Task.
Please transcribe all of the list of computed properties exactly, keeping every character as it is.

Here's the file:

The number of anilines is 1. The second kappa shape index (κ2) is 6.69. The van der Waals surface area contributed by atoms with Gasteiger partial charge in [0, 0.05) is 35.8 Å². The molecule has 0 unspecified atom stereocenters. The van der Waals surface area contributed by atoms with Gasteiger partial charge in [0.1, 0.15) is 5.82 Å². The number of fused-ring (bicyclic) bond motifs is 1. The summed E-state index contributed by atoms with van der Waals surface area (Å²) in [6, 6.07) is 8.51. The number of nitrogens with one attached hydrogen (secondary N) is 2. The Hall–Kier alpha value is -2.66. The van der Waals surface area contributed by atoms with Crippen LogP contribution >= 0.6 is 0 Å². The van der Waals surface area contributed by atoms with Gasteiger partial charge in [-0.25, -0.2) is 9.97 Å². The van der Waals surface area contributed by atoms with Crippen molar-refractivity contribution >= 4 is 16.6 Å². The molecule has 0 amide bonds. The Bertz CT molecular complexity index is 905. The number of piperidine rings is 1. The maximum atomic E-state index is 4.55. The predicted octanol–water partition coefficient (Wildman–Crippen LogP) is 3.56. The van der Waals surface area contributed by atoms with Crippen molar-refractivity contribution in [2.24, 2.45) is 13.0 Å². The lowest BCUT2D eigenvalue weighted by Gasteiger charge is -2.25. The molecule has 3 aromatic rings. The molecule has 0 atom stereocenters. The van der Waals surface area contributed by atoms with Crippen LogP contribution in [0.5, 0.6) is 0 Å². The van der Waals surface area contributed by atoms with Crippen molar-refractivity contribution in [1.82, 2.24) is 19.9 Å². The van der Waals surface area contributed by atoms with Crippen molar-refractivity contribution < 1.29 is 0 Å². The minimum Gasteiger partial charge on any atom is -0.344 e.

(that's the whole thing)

The number of anilines is 1. The second kappa shape index (κ2) is 6.69. The van der Waals surface area contributed by atoms with Gasteiger partial charge in [0, 0.05) is 35.8 Å². The molecule has 0 unspecified atom stereocenters. The van der Waals surface area contributed by atoms with Gasteiger partial charge in [0.1, 0.15) is 5.82 Å². The number of fused-ring (bicyclic) bond motifs is 1. The summed E-state index contributed by atoms with van der Waals surface area (Å²) in [6, 6.07) is 8.51. The number of nitrogens with one attached hydrogen (secondary N) is 2. The Hall–Kier alpha value is -2.66. The van der Waals surface area contributed by atoms with Crippen LogP contribution >= 0.6 is 0 Å². The van der Waals surface area contributed by atoms with Gasteiger partial charge in [-0.25, -0.2) is 9.97 Å². The van der Waals surface area contributed by atoms with Crippen molar-refractivity contribution >= 4 is 16.6 Å². The molecule has 0 amide bonds. The Bertz CT molecular complexity index is 905. The number of piperidine rings is 1. The maximum atomic E-state index is 4.55. The predicted octanol–water partition coefficient (Wildman–Crippen LogP) is 3.56. The van der Waals surface area contributed by atoms with Crippen molar-refractivity contribution in [2.24, 2.45) is 13.0 Å². The lowest BCUT2D eigenvalue weighted by Gasteiger charge is -2.25. The molecule has 3 aromatic rings. The molecule has 0 atom stereocenters. The van der Waals surface area contributed by atoms with Crippen LogP contribution in [0.5, 0.6) is 0 Å². The van der Waals surface area contributed by atoms with Crippen molar-refractivity contribution in [1.82, 2.24) is 19.9 Å². The van der Waals surface area contributed by atoms with Crippen molar-refractivity contribution < 1.29 is 0 Å². The minimum Gasteiger partial charge on any atom is -0.344 e.